2014 Hanukkah Giveaway!!!

Happy Hanukkah! I am giving away three Mod Dot Dreidels from one of my favorite artists – Jonathan Adler.

For a chance to win, enter below.

Winners will be randomly selected. Limit one entry per person.

dreidel_ceramic1 dreidel_ceramic2

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God Goes Hollywood in Exodus: Gods and Kings


Spoiler alert: Morgan Freeman does not play God in Exodus: Gods and Kings.  And this is only one of the many courageous risks that director Ridley Scott took in bringing the story of Moses to life in the just released movie. Instead of trying to depict the literal text of the Bible as we saw in the 10 Commandments with Charlton Heston, Ridley Scott does midrash - Hollywood style.

For those of you that have read the Bible and for those of you that have it in your ibooks queue, what you may not know is that it does not read like Gone Girl. There are a lot of gaps, duplications and conflicting stories in the ancient text. Since the 2nd century AD rabbis have added Midrash – commentaries, stories and interpretations – to try and fill in the gaps and make sense of these teachings. These midrashim have become essential to the body of work known as the Jewish tradition because they bring the stories to life and make them applicable to our modern lives.

Exodus: Gods and Kings is Midrash in the year 2014. The movie was clearly trying to answer some of the unanswered questions of the Moses story:

  • What was the relationship between the brothers in the palace growing up? Were they competitive or were they close?   
  • How did Moses talk to God? Was he delusional? Did he have visions? Did he see angels?
  • How did the Red Sea part? Was it truly miraculous, or was it just low tide that day?

I am not a movie critic so I did not evaluate Exodus: Gods and Kings […]

Wisdom 2 Go – Part 2: Words Matter

Wisdom 2 Go – Part 1: The Value of Hello

How I Screwed Up Halloween

I have screwed up royally with Halloween in our home. 

As a rabbi I am very clear that Halloween is a pagan holiday that was adopted by the Christians. As Jews we are not supposed to celebrate non-Jewish holidays.  Yet I am embarrassed to say that all four of my children have loved to dress up, trick or treat and organize their candy at the end of the night.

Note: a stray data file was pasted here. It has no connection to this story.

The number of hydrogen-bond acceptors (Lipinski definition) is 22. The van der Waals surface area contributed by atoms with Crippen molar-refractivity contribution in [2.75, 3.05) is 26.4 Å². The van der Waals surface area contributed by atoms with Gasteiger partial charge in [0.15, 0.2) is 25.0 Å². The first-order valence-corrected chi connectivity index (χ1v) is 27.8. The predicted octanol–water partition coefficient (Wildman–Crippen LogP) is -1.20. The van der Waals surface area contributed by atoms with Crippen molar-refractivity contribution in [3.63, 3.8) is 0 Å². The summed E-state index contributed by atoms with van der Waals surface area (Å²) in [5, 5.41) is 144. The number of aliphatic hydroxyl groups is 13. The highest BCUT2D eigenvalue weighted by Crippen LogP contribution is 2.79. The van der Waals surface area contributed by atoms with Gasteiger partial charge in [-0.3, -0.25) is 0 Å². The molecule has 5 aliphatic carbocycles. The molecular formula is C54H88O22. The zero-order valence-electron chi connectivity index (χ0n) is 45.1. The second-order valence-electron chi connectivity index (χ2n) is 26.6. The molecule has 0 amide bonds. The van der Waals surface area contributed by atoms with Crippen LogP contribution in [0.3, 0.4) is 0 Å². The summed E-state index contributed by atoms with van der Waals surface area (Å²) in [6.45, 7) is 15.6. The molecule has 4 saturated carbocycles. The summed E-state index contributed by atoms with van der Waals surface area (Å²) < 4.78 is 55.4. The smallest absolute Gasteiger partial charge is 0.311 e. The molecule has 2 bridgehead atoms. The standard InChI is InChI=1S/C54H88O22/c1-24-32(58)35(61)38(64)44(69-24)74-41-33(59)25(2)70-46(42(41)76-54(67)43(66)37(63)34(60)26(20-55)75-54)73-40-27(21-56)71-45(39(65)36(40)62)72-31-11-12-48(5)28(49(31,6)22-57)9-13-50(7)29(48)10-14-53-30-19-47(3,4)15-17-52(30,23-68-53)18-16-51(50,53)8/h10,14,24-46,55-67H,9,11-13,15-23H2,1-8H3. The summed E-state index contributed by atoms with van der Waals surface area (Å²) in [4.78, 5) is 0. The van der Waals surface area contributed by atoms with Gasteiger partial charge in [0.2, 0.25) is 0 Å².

I can give you all the rationalizations.  As a child Halloween was the one of the only holidays that my parents did not argue.  Our nanny sews their costumes by hand, (yes by hand!).  It is a “national” holiday, not a religious one. Who really wants to take candy away from their babies?


And all of them are true, but they are just excuses. Before I had children I imagined a Jewish home so filled with the spirit and practice of the Jewish holidays that they would not even think about all the other ones. And my husband and I built that Jewish home.  We celebrate Shabbat every week. We rent a 14 foot screen to watch movies all night in our sukkah. We light over 40 menorahs to publicize that miracle. We go all out on Purim. And my kids love every minute of it. Even so they still asked about all the other ones. And while none of the others were even on the table, Halloween slowly slipped into our lives.

As a parent I regret this.

Don’t get me wrong this error alone will not put them in therapy for the next 20 years; other mistakes along with this one will do that. But as they are getting older, they too are […]